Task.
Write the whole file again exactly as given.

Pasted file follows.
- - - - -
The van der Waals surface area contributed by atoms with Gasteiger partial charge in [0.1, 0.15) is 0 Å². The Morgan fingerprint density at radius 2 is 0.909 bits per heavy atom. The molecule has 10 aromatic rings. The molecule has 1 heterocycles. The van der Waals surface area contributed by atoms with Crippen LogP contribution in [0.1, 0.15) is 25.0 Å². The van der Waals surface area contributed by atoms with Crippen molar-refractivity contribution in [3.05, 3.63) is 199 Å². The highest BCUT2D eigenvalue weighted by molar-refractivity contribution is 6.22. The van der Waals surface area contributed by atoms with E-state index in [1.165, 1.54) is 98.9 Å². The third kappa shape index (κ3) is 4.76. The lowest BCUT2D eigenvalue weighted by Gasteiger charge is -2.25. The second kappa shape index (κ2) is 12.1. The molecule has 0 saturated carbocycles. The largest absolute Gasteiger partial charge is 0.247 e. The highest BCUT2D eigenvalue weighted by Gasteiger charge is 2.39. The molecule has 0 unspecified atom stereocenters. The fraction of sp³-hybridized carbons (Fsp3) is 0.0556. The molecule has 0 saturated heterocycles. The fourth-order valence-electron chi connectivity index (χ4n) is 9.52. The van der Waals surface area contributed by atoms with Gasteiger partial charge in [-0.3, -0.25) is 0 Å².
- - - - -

The van der Waals surface area contributed by atoms with Gasteiger partial charge in [0.1, 0.15) is 0 Å². The Morgan fingerprint density at radius 2 is 0.909 bits per heavy atom. The molecule has 10 aromatic rings. The molecule has 1 heterocycles. The van der Waals surface area contributed by atoms with Crippen LogP contribution in [0.1, 0.15) is 25.0 Å². The van der Waals surface area contributed by atoms with Crippen molar-refractivity contribution in [3.05, 3.63) is 199 Å². The highest BCUT2D eigenvalue weighted by molar-refractivity contribution is 6.22. The van der Waals surface area contributed by atoms with E-state index in [1.165, 1.54) is 98.9 Å². The third kappa shape index (κ3) is 4.76. The lowest BCUT2D eigenvalue weighted by Gasteiger charge is -2.25. The second kappa shape index (κ2) is 12.1. The molecule has 0 saturated carbocycles. The largest absolute Gasteiger partial charge is 0.247 e. The highest BCUT2D eigenvalue weighted by Gasteiger charge is 2.39. The molecule has 0 unspecified atom stereocenters. The fraction of sp³-hybridized carbons (Fsp3) is 0.0556. The molecule has 0 saturated heterocycles. The fourth-order valence-electron chi connectivity index (χ4n) is 9.52. The van der Waals surface area contributed by atoms with Gasteiger partial charge in [-0.3, -0.25) is 0 Å².